- Install this packages
$ sudo apt-get install libfakekey0 libfprint0 libqca2 libqca2-plugin-ossl libqca2-plugin-gnupg
- Add uinput at /etc/modules
$ echo uinput >> /etc/modules
- Download finguerprint-gui binary for your platforme here and install using regular parameters (and Yes to install the 3rd party driver). If you have any doubt, just consult the pdf provided with package called install-step-by-step (also, this Howto are based on it).
- See your device in lsusb and set permissions in device /dev/bus/usb/xxx/yyy where "xxx" is BUS and "yyy" Device numbers. In my example:
$ lsusb | grep -i Upek
Bus 005 Device 003: ID 147e:1000 Upek Biometric Touchchip/Touchstrip Fingerprint Sensor
$ sudo chmod 777 /dev/bus/usb/005/003
- Create a directory /var/upek and chmod 777 on him
$ sudo mkdir /var/upek
$ sudo chmod 777 /var/upek -R
- Put yourself in plugdev group
$ sudo usermod -a -G plugdev $USER
- Create a file named /etc/upek.cfg with this contents: nvm-prefix="/var/upek/.NVM"
- Start fingerprint-gui and select your device on the list (If you get some error at this point, just look at /var/log/auth.log)
- Select what finger you will scan
- Scan your finger
- Ok, at this point, you have some fingerprints in /var/lib/fingerprint-gui/$USER/libbsapi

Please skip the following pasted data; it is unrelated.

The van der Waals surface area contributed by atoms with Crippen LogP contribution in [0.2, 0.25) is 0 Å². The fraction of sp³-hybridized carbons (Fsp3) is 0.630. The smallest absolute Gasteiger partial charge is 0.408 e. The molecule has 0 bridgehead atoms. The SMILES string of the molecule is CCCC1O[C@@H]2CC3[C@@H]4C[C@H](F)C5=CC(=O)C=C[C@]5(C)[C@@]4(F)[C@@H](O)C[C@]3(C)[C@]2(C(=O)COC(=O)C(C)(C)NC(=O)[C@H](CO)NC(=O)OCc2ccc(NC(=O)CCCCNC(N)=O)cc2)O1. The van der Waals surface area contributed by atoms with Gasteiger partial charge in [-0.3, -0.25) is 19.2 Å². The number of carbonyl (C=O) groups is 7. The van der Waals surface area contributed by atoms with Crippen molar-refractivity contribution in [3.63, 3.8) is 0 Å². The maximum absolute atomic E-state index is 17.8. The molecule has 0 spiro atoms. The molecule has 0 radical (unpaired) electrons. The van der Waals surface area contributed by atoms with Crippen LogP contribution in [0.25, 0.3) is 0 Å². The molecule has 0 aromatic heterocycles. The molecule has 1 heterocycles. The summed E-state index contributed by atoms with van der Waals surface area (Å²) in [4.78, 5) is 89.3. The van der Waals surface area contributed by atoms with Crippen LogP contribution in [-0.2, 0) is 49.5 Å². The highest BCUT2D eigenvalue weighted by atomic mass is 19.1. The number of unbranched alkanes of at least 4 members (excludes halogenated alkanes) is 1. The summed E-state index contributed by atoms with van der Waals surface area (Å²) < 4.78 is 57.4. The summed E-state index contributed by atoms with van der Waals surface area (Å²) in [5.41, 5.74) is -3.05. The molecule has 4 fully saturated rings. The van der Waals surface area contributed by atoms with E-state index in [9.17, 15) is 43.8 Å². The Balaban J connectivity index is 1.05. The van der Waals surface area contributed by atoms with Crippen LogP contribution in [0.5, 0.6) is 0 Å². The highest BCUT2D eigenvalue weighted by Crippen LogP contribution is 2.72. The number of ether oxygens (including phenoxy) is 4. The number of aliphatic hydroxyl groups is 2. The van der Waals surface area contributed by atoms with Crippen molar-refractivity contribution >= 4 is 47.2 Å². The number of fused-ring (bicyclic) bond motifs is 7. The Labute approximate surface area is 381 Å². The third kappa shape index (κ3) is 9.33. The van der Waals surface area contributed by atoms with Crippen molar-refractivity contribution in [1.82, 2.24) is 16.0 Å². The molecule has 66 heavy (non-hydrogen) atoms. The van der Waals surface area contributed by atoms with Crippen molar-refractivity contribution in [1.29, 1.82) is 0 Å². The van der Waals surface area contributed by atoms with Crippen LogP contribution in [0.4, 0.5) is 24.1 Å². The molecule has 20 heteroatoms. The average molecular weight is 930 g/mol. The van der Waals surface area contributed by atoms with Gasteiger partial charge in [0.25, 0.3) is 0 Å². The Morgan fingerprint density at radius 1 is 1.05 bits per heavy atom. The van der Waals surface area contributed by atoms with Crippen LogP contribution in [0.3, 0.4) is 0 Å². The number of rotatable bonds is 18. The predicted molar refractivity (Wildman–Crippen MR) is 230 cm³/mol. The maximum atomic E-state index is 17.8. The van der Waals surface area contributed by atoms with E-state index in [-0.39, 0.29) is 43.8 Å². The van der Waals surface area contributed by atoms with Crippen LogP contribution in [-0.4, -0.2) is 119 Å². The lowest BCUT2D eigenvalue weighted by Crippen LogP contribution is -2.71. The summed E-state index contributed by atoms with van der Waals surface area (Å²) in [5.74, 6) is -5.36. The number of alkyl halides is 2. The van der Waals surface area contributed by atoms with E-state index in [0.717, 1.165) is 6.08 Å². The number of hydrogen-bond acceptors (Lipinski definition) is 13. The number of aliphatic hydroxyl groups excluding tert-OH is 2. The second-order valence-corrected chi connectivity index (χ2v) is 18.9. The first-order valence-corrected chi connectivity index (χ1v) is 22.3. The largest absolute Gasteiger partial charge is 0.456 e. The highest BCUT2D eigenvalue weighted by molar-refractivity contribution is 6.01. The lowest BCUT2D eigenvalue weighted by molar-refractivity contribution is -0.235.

- Set a root password and at least one fingerprint to user root.
- Make a copy of /etc/pam.d/common-auth to /etc/pam.d/common-auth.fingerprint
$ sudo cp /etc/pam.d/common-auth /etc/pam.d/common-auth.fingerprint
- Edit /etc/pam.d/common-auth.fingerprint and put this code on the top of file:
auth sufficient pam_fingerprint-gui.so debug
- Now we need make pam know that we can use fingerprints to login. First, open an extra terminal if something goes wrong. Now, let's make su, sudo, gdm and login authenticate. Change in every file below the line @include common-auth to @include common-auth.fingerprint. (For GDM, make sure you don't have auto-login). Oh, also.. if you use kdm, you can edit /etc/pam.d/kdm.
- For gnome-screensaver, open gconf-editor and put "/usr/local/bin/fingerprint-plugin -d" in /apps/gnome-screensaver/embedded_keyboard_command.
- Edit /etc/pam.d/gnome-screensaver and do the same procedure from 16.
Ok, now you're able to use fingerprints to login into your system.
This module can also provide an option to save your passwords using a pendrive, so you'll only be able to login into the system if you have the pendrive with certs and, of course, your fingers.